Beijing-based economist Michael Pettis sees the looming collapse of real estate developer Evergrande as a signal that China needs to fundamentally shift away from its investment-based growth model.
Few Western observers know the Chinese economic and financial system as well as Michael Pettis. The American has lived in Beijing for twenty years and teaches financial theory at the renowned Guanghua School of Management at Peking University.
In his view, the crisis of the property developer Evergrande confirms a thesis he has been advocating for years: China's economic growth was based far too heavily on investment. «There is a lot of fictional growth at play in China, overinvestment in all kinds of construction projects has inflated growth for years», he says.
Pettis does not expect a financial crisis; nevertheless, he says, China's economy is facing major upheavals that will affect the rest of the world. In an in-depth conversation with The Market NZZ, he explains what's at stake.
How dangerous is the looming bankruptcy of Evergrande for China’s financial system?
We have to see Evergrande not as one major event, but as one of a series of events that express the unsustainability of China’s growth model. I would argue that the latest series began in May 2019 with the government intervention in Baoshang Bank. Since then we’ve had a number of interventions, the most important of them being Huarong, where the regulators had Citic take over the obligations of Huarong. Another important crisis company was HNA. And now the rumors are very strong that Ping An would be the next one, which would be much bigger than Evergrande.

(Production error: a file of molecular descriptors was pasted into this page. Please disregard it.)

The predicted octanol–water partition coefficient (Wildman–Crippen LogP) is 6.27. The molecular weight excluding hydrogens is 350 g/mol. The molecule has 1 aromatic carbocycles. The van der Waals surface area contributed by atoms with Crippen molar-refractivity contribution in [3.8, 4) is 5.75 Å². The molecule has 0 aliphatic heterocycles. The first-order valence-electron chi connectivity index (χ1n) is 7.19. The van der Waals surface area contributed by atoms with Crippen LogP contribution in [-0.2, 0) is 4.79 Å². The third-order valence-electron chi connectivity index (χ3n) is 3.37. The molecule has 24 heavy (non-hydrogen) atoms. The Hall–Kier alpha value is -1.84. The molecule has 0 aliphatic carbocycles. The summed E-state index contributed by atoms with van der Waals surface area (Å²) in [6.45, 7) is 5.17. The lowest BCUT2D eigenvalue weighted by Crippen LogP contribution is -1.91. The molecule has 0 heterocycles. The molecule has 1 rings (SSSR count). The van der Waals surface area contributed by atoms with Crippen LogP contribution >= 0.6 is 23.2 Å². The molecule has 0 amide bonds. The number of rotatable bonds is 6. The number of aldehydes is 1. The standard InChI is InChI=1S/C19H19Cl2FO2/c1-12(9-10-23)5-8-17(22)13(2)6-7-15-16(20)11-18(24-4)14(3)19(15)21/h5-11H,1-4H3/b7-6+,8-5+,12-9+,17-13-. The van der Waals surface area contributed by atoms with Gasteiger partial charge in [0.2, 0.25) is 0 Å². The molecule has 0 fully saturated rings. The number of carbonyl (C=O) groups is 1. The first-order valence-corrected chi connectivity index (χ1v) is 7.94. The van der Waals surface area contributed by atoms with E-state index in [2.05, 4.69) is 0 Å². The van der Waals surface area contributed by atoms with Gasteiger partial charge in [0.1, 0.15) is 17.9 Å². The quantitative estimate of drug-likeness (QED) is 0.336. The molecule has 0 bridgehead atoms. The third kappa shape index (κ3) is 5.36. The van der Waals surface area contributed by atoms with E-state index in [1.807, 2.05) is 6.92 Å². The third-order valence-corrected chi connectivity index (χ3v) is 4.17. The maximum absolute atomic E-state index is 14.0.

Within that sequence, what’s the importance of Evergrande?
Its importance, besides the fact that Evergrande is the most indebted property developer in the world, is that this company represents the excesses in the property sector. Most estimates put the contribution of the property sector to China’s GDP at between 25 and 30%, that’s two to three times what it is in other countries. Property investment alone is about 13 to 14% of GDP. In the US, it’s about 5%. The most worrying statistic of all is that homes represent about 80% of household wealth in China. In Japan, during the property bubble of the 1980s, it peaked at 65%. In most countries, it’s about 30 to 40%.
What does that tell us?
It tells us a couple of things. One, that property prices are very high in China; it’s probably the most overvalued property market in the world. Two, more importantly, it tells us that if property prices go down, there will be a significant wealth effect on households. If your wealth goes down, the way you react is that you spend less and save more.
Just to be clear: Are we talking about a speculative bubble here?
Yes. Because economically, it’s very hard to justify an economy that is two thirds of the size of the US, with having property that is worth twice as much as US property is worth. It’s not as if US property is cheap. It’s probably too expensive in the US too, which means it’s incredibly expensive in China. The amount of income it takes to buy an ordinary apartment in China is several times what it would take even in Switzerland.
You recently tweeted that a speculative bubble never corrects by going sideways. It has to keep growing, or it will collapse.
When you are in a fundamentally sound market, you buy an asset because it has a value to you, and that value is greater than the price you pay. But when you are in a speculative market, you buy an asset because you think its price will be higher tomorrow. In China, the market is extremely speculative. I have students that are 19 or 20 years old, whose parents buy them apartments, because by the time these students are 25, their parents fear they won’t be able to afford an apartment. That is the essence of speculative buying: You’re only buying because you know prices are going up.
What will happen when they stop going up?